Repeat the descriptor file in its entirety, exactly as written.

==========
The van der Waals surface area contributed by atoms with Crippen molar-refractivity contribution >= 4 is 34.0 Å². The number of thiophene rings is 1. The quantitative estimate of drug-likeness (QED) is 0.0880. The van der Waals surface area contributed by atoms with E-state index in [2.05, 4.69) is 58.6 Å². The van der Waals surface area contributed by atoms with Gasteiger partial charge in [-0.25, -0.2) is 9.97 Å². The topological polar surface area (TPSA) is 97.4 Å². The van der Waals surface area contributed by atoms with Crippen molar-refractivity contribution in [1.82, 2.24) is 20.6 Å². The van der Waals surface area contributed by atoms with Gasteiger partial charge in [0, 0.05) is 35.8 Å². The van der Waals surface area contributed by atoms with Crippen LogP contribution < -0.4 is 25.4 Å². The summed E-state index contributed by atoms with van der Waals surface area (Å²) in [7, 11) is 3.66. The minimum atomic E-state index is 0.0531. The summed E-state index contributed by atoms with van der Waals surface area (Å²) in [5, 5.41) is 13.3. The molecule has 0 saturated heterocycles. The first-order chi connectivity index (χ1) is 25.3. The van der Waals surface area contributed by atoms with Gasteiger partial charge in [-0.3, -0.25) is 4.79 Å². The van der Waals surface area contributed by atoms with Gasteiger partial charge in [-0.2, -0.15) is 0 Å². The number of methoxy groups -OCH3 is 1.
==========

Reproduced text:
The van der Waals surface area contributed by atoms with Crippen molar-refractivity contribution >= 4 is 34.0 Å². The number of thiophene rings is 1. The quantitative estimate of drug-likeness (QED) is 0.0880. The van der Waals surface area contributed by atoms with E-state index in [2.05, 4.69) is 58.6 Å². The van der Waals surface area contributed by atoms with Gasteiger partial charge in [-0.25, -0.2) is 9.97 Å². The topological polar surface area (TPSA) is 97.4 Å². The van der Waals surface area contributed by atoms with Crippen molar-refractivity contribution in [1.82, 2.24) is 20.6 Å². The van der Waals surface area contributed by atoms with Gasteiger partial charge in [0, 0.05) is 35.8 Å². The van der Waals surface area contributed by atoms with Crippen LogP contribution < -0.4 is 25.4 Å². The summed E-state index contributed by atoms with van der Waals surface area (Å²) in [7, 11) is 3.66. The minimum atomic E-state index is 0.0531. The summed E-state index contributed by atoms with van der Waals surface area (Å²) in [5, 5.41) is 13.3. The molecule has 0 saturated heterocycles. The first-order chi connectivity index (χ1) is 25.3. The van der Waals surface area contributed by atoms with Gasteiger partial charge in [-0.3, -0.25) is 4.79 Å². The van der Waals surface area contributed by atoms with Gasteiger partial charge in [-0.2, -0.15) is 0 Å². The number of methoxy groups -OCH3 is 1.